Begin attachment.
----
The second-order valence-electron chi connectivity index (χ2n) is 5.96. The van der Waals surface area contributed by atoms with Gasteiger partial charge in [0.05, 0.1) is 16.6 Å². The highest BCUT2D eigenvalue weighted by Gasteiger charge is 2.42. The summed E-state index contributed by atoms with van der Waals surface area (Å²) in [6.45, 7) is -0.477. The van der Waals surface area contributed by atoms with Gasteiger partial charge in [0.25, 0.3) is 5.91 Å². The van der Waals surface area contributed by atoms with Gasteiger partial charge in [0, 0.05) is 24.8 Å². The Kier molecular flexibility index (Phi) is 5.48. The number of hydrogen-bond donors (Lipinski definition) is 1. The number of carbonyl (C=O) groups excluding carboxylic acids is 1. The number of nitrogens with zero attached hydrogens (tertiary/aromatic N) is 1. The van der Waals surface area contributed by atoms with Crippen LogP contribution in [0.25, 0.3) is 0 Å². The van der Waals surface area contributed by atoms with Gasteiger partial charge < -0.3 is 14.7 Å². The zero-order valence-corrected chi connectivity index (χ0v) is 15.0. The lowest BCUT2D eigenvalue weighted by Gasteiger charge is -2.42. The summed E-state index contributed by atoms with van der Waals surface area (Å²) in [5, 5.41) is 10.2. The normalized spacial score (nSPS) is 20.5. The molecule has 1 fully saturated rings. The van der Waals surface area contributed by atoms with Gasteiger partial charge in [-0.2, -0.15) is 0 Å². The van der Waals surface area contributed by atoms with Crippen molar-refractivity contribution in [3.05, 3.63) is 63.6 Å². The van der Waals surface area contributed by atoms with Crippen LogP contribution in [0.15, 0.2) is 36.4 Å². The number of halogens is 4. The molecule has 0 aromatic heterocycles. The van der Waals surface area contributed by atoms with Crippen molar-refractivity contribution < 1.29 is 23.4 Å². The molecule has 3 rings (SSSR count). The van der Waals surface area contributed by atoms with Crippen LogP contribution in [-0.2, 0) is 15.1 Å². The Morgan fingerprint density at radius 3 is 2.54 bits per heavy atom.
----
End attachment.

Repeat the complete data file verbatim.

The second-order valence-electron chi connectivity index (χ2n) is 5.96. The van der Waals surface area contributed by atoms with Gasteiger partial charge in [0.05, 0.1) is 16.6 Å². The highest BCUT2D eigenvalue weighted by Gasteiger charge is 2.42. The summed E-state index contributed by atoms with van der Waals surface area (Å²) in [6.45, 7) is -0.477. The van der Waals surface area contributed by atoms with Gasteiger partial charge in [0.25, 0.3) is 5.91 Å². The van der Waals surface area contributed by atoms with Gasteiger partial charge in [0, 0.05) is 24.8 Å². The Kier molecular flexibility index (Phi) is 5.48. The number of hydrogen-bond donors (Lipinski definition) is 1. The number of carbonyl (C=O) groups excluding carboxylic acids is 1. The number of nitrogens with zero attached hydrogens (tertiary/aromatic N) is 1. The van der Waals surface area contributed by atoms with Crippen LogP contribution in [0.25, 0.3) is 0 Å². The van der Waals surface area contributed by atoms with Gasteiger partial charge < -0.3 is 14.7 Å². The zero-order valence-corrected chi connectivity index (χ0v) is 15.0. The lowest BCUT2D eigenvalue weighted by Gasteiger charge is -2.42. The summed E-state index contributed by atoms with van der Waals surface area (Å²) in [5, 5.41) is 10.2. The normalized spacial score (nSPS) is 20.5. The molecule has 1 fully saturated rings. The van der Waals surface area contributed by atoms with Gasteiger partial charge in [-0.2, -0.15) is 0 Å². The van der Waals surface area contributed by atoms with Crippen molar-refractivity contribution in [3.05, 3.63) is 63.6 Å². The van der Waals surface area contributed by atoms with Crippen LogP contribution in [0.15, 0.2) is 36.4 Å². The number of halogens is 4. The molecule has 0 aromatic heterocycles. The van der Waals surface area contributed by atoms with Crippen molar-refractivity contribution < 1.29 is 23.4 Å². The molecule has 3 rings (SSSR count). The van der Waals surface area contributed by atoms with Crippen LogP contribution in [-0.2, 0) is 15.1 Å². The Morgan fingerprint density at radius 3 is 2.54 bits per heavy atom.